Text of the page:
Tuesday, June 15, 2004

More on Iraq and Al-Qaeda: why were there no weapons of mass destruction found in Iraq? How did it happen that the claims made by the President and Vice President turned out to be so wrong?

The WMD commission, created by President Bush to answer this question, will report its findings a few months after the election (how convenient).

Meanwhile, there are two competing narratives. One faults bad intelligence reported to Bush by the CIA for the error. The other faults the ideologues in the White House who 1. pressured the intelligence officers to exaggerate the threat posed by Iraqi weapons 2. went above and beyond the CIA's classified claims when selling the war to the American people.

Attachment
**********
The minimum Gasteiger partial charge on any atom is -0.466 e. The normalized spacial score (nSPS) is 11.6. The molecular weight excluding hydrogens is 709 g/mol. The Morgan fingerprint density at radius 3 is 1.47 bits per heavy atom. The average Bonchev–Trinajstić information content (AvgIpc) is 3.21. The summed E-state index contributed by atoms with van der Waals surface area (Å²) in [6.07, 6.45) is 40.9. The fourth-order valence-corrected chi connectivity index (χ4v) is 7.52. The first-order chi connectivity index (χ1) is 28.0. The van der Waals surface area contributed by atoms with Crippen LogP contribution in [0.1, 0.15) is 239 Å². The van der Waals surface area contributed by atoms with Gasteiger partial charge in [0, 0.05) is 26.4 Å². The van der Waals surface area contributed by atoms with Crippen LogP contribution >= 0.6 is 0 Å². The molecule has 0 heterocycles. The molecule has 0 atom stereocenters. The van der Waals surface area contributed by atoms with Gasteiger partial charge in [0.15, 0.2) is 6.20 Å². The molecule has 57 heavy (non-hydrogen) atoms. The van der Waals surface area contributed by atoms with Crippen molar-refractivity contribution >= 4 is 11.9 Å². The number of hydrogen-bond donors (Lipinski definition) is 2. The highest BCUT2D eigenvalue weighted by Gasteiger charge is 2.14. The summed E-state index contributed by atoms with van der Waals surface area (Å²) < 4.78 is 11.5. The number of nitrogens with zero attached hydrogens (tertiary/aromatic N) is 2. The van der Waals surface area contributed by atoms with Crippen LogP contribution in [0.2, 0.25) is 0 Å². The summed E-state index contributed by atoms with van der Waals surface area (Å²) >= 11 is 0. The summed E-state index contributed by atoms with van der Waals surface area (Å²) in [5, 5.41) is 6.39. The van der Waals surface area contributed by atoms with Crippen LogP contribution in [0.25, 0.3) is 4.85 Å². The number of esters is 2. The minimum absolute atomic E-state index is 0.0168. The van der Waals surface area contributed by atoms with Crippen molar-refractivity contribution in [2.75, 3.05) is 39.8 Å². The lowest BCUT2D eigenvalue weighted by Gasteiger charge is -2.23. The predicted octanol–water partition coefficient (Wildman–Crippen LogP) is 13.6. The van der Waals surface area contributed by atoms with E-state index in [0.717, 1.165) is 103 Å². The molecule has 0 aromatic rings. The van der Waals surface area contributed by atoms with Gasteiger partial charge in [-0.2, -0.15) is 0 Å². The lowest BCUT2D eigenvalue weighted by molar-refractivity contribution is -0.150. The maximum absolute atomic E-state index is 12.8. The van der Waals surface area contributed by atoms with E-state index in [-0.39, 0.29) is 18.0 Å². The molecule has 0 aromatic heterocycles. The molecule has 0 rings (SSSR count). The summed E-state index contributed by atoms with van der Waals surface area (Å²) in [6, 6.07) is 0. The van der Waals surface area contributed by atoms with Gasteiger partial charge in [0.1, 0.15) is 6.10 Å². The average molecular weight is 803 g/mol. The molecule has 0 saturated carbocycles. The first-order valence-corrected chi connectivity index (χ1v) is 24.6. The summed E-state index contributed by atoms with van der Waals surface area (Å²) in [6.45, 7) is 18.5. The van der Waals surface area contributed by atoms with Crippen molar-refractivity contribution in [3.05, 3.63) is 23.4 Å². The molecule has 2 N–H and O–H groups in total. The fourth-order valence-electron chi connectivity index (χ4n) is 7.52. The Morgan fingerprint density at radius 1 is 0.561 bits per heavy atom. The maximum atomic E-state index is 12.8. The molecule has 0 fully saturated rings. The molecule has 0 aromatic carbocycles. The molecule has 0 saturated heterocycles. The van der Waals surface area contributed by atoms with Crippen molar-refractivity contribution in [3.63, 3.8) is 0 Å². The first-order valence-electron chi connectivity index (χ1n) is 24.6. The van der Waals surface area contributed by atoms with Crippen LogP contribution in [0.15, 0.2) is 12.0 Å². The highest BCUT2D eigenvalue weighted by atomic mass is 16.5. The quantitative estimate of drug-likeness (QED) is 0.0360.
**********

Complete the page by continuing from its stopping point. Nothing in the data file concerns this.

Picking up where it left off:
One reason why Bush's statement today to the effect that there was a connection between Iraq and Al Qaeda, quoted in my last post, is important is that it shows how unlikely the first narrative is.

By today -- on June 15th, 2004 -- it has become fairly obvious that Iraq had no weapons of mass destruction and that the connection between Saddam Hussein and Al Qaeda is practically nonexistent. Pre-war evidence for both of these claims (Iraq sought to purchase uranium from Niger, Mohammed Atta met with an Iraqi intelligence agent in Prague) has proven to be completely false.

And yet the president continues to claim that the baseless connection between Saddam and Al Qaeda is an assertion supported by evidence in an attempt to manipulate popular opinion.

How, then, is the claim that this was not done with Iraq and WMD's at all believable?


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